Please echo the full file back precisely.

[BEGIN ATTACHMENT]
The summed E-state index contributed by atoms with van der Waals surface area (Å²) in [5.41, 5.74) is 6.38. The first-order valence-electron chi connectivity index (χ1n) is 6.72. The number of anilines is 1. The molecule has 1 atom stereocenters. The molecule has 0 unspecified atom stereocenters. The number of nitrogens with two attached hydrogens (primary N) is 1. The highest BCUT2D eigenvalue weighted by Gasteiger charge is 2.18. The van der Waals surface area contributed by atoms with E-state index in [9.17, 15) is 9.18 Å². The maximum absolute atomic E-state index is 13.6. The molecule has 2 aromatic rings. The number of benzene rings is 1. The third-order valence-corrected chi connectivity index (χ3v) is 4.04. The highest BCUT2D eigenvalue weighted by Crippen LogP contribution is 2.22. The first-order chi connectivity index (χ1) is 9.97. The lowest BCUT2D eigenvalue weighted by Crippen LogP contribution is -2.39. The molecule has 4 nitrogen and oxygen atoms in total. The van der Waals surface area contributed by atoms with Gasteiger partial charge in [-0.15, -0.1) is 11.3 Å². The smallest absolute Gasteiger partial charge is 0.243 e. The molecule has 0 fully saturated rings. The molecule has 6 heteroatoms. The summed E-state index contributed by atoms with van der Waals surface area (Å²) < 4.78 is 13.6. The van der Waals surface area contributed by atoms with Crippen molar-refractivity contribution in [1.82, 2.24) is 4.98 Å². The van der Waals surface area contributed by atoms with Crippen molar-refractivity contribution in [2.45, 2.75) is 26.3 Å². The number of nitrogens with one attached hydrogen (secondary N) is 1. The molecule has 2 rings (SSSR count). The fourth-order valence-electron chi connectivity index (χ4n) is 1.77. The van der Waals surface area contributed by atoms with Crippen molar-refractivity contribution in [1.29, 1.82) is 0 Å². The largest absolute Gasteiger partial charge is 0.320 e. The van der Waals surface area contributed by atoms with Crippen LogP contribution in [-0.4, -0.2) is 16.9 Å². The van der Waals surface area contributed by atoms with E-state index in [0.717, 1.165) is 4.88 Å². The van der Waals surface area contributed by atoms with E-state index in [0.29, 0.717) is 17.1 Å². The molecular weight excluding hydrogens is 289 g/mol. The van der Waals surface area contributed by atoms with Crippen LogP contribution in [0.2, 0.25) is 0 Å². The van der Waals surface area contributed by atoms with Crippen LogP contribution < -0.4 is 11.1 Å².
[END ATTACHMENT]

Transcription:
The summed E-state index contributed by atoms with van der Waals surface area (Å²) in [5.41, 5.74) is 6.38. The first-order valence-electron chi connectivity index (χ1n) is 6.72. The number of anilines is 1. The molecule has 1 atom stereocenters. The molecule has 0 unspecified atom stereocenters. The number of nitrogens with two attached hydrogens (primary N) is 1. The highest BCUT2D eigenvalue weighted by Gasteiger charge is 2.18. The van der Waals surface area contributed by atoms with E-state index in [9.17, 15) is 9.18 Å². The maximum absolute atomic E-state index is 13.6. The molecule has 2 aromatic rings. The number of benzene rings is 1. The third-order valence-corrected chi connectivity index (χ3v) is 4.04. The highest BCUT2D eigenvalue weighted by Crippen LogP contribution is 2.22. The first-order chi connectivity index (χ1) is 9.97. The lowest BCUT2D eigenvalue weighted by Crippen LogP contribution is -2.39. The molecule has 4 nitrogen and oxygen atoms in total. The van der Waals surface area contributed by atoms with Gasteiger partial charge in [-0.15, -0.1) is 11.3 Å². The smallest absolute Gasteiger partial charge is 0.243 e. The molecule has 0 fully saturated rings. The molecule has 6 heteroatoms. The summed E-state index contributed by atoms with van der Waals surface area (Å²) < 4.78 is 13.6. The van der Waals surface area contributed by atoms with Crippen molar-refractivity contribution in [1.82, 2.24) is 4.98 Å². The van der Waals surface area contributed by atoms with Crippen molar-refractivity contribution in [2.45, 2.75) is 26.3 Å². The number of nitrogens with one attached hydrogen (secondary N) is 1. The molecule has 2 rings (SSSR count). The fourth-order valence-electron chi connectivity index (χ4n) is 1.77. The van der Waals surface area contributed by atoms with Crippen molar-refractivity contribution in [1.29, 1.82) is 0 Å². The largest absolute Gasteiger partial charge is 0.320 e. The van der Waals surface area contributed by atoms with Crippen LogP contribution in [-0.4, -0.2) is 16.9 Å². The van der Waals surface area contributed by atoms with E-state index in [0.717, 1.165) is 4.88 Å². The van der Waals surface area contributed by atoms with E-state index in [0.29, 0.717) is 17.1 Å². The molecular weight excluding hydrogens is 289 g/mol. The van der Waals surface area contributed by atoms with Crippen LogP contribution in [0.2, 0.25) is 0 Å². The van der Waals surface area contributed by atoms with Crippen LogP contribution < -0.4 is 11.1 Å².